When I was 7 years old, I was consumed with the idea of getting a puppy. The simplest of household chores turned into moneymaking schemes. My parents’ payout for common chores wasn’t worth the time or the return; I needed other investors. One morning, while organizing my jewelry box, I came across a tangle of necklaces clinging desperately together. My small, agile fingers effortlessly went to work, and a new business idea came to me like the lyrics of an old favorite song. Every mom, daughter, sister, and friend in my neighborhood was bound to have a similar mess of knotted necklaces; they needed someone to resurrect their jewelry – someone willing, able, and moved by a cause – they needed me.
New business ideas have always been floating around in my head. Unfortunately, conceptualizing is the easy part; developing an idea to fruition is the hard part. The longer I allow an idea to idle, the more my motivation wanes, deteriorating exponentially until the former is consigned to the Filing Cabinet of Forgotten Dreams. Though somewhat hyperbolic, such is the entrepreneur’s dilemma. I’ve compiled a few ideas to help both you and me find motivation in sticking to goals, whether business related or personal.
Push Away Negative Self Commentary
Lacking motivation? Yeah. Me too. This is the first line I wrote for the article…It stared back at me for two days straight. I went back and forth between laptop and life – anything, really, to distract me from the reality that I was ironically lacking motivation to write an article on just that: motivation. After the 629th excuse, I finally had an idea, a recurring realization that feels epiphanic each time. It came in the form of a single word: start. Negative self-commentary unapologetically places itself in the forefront of my mind, or the starting line, while the quiet yet resounding voice of encouragement waits patiently in the back, growing stronger as the process continues. Fortunately, it was my metaphorical muse on repeat, saying, “Just write the article. Inspiration will come as soon as you get started” who prevailed. In an overdue response, I pushed past the negativity and gave the little voice front row tickets.
Years ago, I had a friend whose every opinion was laced with a million and one reasons why you couldn’t do something. A conversation with her led to a sullen disposition; she could singe your motivation like ants in a magnifying glass. Her negativity was contagious and I was wise enough to realize that you become like those with whom you associate. Our conversations became sparse, and I’ve since tried to surround myself with positive, inspiring individuals who influence my motivation meter for the better. Negativity, whether internal or external, but especially the latter isn’t worth the effort. Push it away and your motivation will inevitably revive itself through the swiftly moving channel that is positivity.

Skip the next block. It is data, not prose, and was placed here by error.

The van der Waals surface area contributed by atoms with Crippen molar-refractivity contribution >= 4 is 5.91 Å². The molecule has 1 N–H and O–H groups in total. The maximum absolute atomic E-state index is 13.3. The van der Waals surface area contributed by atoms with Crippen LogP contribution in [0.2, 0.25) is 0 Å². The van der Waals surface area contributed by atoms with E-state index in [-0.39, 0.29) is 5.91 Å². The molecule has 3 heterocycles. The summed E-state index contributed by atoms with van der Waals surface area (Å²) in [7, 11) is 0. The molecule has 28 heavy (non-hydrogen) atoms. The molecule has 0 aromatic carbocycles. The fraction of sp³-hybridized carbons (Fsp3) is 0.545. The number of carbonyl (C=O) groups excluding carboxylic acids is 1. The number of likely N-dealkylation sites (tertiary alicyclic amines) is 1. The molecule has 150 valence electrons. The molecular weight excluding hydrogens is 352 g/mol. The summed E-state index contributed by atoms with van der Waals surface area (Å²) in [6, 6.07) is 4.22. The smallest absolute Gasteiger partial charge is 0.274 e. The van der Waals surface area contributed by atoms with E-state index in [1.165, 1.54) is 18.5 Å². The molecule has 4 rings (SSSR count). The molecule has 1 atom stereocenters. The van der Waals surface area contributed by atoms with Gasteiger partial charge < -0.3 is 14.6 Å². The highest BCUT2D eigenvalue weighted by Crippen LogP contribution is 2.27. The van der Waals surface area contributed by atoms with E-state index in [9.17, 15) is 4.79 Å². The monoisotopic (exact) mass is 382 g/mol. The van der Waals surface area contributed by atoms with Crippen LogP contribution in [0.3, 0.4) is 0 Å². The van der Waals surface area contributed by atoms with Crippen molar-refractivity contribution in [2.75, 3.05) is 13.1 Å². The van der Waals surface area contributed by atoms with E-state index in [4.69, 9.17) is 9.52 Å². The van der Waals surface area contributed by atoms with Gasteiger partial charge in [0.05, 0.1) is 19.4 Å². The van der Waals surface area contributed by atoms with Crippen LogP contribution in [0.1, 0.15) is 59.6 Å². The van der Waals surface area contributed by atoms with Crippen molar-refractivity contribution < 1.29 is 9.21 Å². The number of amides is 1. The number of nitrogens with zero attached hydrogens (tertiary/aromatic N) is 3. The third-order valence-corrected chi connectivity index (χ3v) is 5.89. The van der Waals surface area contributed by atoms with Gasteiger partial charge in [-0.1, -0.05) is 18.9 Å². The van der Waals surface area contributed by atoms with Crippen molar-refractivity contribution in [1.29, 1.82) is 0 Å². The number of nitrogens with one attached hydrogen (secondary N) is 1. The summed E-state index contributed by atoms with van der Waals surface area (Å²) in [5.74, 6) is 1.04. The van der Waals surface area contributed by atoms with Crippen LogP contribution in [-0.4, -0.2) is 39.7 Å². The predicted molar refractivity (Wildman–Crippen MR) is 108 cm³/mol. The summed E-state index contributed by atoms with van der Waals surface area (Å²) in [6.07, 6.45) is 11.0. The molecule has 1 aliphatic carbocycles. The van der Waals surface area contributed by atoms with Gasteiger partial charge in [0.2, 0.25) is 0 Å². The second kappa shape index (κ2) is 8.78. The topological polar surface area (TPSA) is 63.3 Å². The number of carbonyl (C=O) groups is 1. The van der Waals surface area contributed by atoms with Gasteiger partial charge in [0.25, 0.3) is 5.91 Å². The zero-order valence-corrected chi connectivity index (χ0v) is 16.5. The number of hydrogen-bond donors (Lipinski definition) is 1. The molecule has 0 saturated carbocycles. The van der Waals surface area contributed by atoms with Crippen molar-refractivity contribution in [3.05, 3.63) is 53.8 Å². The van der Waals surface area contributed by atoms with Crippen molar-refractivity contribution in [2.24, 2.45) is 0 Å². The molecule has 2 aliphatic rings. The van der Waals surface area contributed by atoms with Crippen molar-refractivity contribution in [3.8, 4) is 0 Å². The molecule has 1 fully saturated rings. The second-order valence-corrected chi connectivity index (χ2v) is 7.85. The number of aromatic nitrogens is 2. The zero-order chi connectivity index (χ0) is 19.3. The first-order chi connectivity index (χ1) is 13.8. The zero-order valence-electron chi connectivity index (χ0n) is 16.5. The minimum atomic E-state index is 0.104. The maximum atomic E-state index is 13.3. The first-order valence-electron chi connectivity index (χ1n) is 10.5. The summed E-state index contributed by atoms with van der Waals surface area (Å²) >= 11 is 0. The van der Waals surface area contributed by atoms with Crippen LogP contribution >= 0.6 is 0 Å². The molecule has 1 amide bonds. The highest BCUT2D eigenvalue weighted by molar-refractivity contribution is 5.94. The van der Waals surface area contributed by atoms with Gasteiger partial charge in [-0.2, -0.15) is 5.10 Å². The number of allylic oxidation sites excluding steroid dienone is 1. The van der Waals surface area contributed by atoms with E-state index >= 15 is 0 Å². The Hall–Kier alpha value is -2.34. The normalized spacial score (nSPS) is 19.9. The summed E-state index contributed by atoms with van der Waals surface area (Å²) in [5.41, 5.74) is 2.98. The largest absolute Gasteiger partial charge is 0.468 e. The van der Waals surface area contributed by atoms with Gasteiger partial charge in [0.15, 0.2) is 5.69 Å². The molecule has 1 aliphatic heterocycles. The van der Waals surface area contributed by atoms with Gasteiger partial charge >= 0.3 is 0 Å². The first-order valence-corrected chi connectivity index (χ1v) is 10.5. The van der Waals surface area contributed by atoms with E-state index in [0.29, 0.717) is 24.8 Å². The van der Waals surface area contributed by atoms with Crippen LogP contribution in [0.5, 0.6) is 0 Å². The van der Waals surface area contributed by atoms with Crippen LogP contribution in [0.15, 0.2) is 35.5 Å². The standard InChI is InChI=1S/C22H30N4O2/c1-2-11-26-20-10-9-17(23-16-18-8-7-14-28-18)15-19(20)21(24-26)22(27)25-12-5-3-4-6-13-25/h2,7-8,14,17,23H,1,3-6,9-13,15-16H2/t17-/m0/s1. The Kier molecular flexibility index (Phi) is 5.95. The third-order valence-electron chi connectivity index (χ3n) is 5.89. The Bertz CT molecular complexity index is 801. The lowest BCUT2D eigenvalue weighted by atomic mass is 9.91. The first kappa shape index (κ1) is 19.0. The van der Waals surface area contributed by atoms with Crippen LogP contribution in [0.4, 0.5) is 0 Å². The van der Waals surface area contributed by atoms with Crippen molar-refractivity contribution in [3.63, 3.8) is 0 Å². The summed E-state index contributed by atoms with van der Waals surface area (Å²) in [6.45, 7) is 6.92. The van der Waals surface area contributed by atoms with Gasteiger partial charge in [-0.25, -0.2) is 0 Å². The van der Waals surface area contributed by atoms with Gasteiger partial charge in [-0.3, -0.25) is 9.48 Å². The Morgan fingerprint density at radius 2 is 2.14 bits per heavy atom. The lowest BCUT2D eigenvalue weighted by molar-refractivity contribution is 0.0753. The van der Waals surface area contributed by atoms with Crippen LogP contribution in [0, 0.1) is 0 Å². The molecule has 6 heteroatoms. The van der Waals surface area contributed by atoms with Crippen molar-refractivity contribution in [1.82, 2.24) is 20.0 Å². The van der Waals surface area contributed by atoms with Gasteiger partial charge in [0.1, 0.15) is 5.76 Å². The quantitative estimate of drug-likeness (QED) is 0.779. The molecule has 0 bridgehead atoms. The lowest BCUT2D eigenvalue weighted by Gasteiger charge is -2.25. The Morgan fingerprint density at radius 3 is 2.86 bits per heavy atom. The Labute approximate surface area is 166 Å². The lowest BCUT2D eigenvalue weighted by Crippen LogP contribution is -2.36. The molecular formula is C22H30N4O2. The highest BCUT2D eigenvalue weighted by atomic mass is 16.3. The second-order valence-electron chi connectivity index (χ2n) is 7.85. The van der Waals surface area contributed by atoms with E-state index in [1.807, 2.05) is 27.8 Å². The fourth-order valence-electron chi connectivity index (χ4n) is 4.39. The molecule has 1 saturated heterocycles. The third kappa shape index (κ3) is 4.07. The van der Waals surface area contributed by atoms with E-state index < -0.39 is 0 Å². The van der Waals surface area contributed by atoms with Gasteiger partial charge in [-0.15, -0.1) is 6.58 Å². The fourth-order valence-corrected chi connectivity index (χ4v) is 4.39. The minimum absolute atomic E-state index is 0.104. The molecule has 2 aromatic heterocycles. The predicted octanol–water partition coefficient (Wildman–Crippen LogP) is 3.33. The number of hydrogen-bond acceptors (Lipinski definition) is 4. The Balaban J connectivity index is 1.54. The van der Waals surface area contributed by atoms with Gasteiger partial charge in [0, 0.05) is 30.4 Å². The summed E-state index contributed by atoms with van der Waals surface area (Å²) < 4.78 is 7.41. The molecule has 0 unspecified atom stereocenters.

Become a Bookworm
If you find yourself here, you probably enjoy reading. If you don’t, then this site’s bounce rate just increased. Hopefully, you’ve extracted some measure of motivation from my words thus far, but if not from mine, then surely someone else’s.. For that reason, everyone should have a business icon, a hero of sorts, someone they look up to whose values hit home. When you discover that person, read their books and research their quotes, in an effort to understand them personally. The age-old aphorism holds: we become that which we think constantly think about. A short chapter in their book will refocus your efforts and alter your motivation for the better. Aside from a specific iconic figure, there are plenty of inspiring books for entrepreneurs. Some of my favorites are Think and Grow Rich, The Strategy Paradox, and The 4-Day Work Week.
Think Outside Yourself
Selfishness is not inherent; it’s a choice – a state of mind that can preoccupy even the most altruistic of individuals. Although it seems like you can accomplish more in less time by focusing entirely on yourself, it’s not without opportunity costs. Dedicate an equal amount to others as you dedicate to yourself. In all likelihood, your inspiration to start a business and see it through was buoyed by the desire to help others. So whether it’s volunteering at the local shelter or voluntarily helping your kids finish their homework, find something that will take your mind off of yourself and give your attention to those who need it. The world is infinitely bigger than your startup, making it an immeasurable source from which to draw motivation and purpose.
While my dream of a puppy has since been replaced, a common theme has presented itself throughout my life: Inspiration comes in countless forms; motivation comes from the inner core of your being. Magnify your motivation by listening to your positive inner voice, exposing yourself to inspiring individuals, and helping others in need. Whether you’re untangling necklaces or rearing a software startup that’s destined for the Fortune 500, your motivation is wholly dependent upon you.
Madison is a Community Relations Specialist at Cougar Mountain Software, an accounting software company that helps small businesses. She majored in Business at BYU-Idaho and enjoys running, sewing, marketing, and fashion illustration.